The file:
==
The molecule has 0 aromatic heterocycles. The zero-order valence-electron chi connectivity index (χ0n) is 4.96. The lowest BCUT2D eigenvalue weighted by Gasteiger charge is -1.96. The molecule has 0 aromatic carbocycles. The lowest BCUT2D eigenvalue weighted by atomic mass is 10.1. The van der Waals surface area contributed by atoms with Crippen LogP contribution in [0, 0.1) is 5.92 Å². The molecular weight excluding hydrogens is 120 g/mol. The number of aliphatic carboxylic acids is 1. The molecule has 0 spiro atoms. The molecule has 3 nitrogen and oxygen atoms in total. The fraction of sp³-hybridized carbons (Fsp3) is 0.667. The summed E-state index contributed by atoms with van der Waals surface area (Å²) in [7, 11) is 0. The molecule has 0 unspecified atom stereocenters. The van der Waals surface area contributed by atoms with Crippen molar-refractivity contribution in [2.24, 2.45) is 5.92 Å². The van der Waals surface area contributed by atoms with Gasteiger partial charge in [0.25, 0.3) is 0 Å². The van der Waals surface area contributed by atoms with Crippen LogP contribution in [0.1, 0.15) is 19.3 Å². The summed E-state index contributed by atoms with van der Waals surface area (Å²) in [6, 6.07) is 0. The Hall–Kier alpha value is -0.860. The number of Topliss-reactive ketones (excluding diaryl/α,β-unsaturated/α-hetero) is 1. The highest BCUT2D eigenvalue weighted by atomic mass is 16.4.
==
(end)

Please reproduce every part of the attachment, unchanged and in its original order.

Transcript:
The molecule has 0 aromatic heterocycles. The zero-order valence-electron chi connectivity index (χ0n) is 4.96. The lowest BCUT2D eigenvalue weighted by Gasteiger charge is -1.96. The molecule has 0 aromatic carbocycles. The lowest BCUT2D eigenvalue weighted by atomic mass is 10.1. The van der Waals surface area contributed by atoms with Crippen LogP contribution in [0, 0.1) is 5.92 Å². The molecular weight excluding hydrogens is 120 g/mol. The number of aliphatic carboxylic acids is 1. The molecule has 0 spiro atoms. The molecule has 3 nitrogen and oxygen atoms in total. The fraction of sp³-hybridized carbons (Fsp3) is 0.667. The summed E-state index contributed by atoms with van der Waals surface area (Å²) in [7, 11) is 0. The molecule has 0 unspecified atom stereocenters. The van der Waals surface area contributed by atoms with Crippen molar-refractivity contribution in [2.24, 2.45) is 5.92 Å². The van der Waals surface area contributed by atoms with Gasteiger partial charge in [0.25, 0.3) is 0 Å². The van der Waals surface area contributed by atoms with Crippen LogP contribution in [0.1, 0.15) is 19.3 Å². The summed E-state index contributed by atoms with van der Waals surface area (Å²) in [6, 6.07) is 0. The Hall–Kier alpha value is -0.860. The number of Topliss-reactive ketones (excluding diaryl/α,β-unsaturated/α-hetero) is 1. The highest BCUT2D eigenvalue weighted by atomic mass is 16.4.